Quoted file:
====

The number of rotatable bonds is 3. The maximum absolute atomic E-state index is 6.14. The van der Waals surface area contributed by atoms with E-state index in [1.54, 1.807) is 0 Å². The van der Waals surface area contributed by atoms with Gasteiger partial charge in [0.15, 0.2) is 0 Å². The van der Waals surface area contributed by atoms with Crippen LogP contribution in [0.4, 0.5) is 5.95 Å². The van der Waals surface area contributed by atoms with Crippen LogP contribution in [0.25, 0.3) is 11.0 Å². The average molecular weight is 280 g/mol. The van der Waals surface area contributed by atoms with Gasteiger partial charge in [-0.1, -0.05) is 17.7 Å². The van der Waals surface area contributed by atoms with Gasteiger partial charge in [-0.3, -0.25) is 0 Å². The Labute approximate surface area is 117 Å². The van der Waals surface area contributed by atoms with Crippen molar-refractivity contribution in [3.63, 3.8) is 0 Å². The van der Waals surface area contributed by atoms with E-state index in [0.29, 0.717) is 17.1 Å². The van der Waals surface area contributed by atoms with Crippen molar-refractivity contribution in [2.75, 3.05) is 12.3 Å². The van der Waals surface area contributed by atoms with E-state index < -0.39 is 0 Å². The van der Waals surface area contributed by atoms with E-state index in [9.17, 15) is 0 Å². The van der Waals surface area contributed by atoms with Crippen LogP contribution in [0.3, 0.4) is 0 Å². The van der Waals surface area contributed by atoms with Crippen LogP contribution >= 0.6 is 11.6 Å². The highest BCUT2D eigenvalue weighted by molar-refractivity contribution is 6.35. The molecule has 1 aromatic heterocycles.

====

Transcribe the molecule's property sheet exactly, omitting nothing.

The number of rotatable bonds is 3. The maximum absolute atomic E-state index is 6.14. The van der Waals surface area contributed by atoms with E-state index in [1.54, 1.807) is 0 Å². The van der Waals surface area contributed by atoms with Gasteiger partial charge in [0.15, 0.2) is 0 Å². The van der Waals surface area contributed by atoms with Crippen LogP contribution in [0.4, 0.5) is 5.95 Å². The van der Waals surface area contributed by atoms with Crippen LogP contribution in [0.25, 0.3) is 11.0 Å². The average molecular weight is 280 g/mol. The van der Waals surface area contributed by atoms with Gasteiger partial charge in [-0.1, -0.05) is 17.7 Å². The van der Waals surface area contributed by atoms with Gasteiger partial charge in [-0.3, -0.25) is 0 Å². The Labute approximate surface area is 117 Å². The van der Waals surface area contributed by atoms with Crippen molar-refractivity contribution in [3.63, 3.8) is 0 Å². The van der Waals surface area contributed by atoms with E-state index in [0.29, 0.717) is 17.1 Å². The van der Waals surface area contributed by atoms with Crippen molar-refractivity contribution in [2.75, 3.05) is 12.3 Å². The van der Waals surface area contributed by atoms with E-state index < -0.39 is 0 Å². The van der Waals surface area contributed by atoms with E-state index in [9.17, 15) is 0 Å². The van der Waals surface area contributed by atoms with Crippen LogP contribution in [0.3, 0.4) is 0 Å². The van der Waals surface area contributed by atoms with Crippen LogP contribution >= 0.6 is 11.6 Å². The highest BCUT2D eigenvalue weighted by molar-refractivity contribution is 6.35. The molecule has 1 aromatic heterocycles.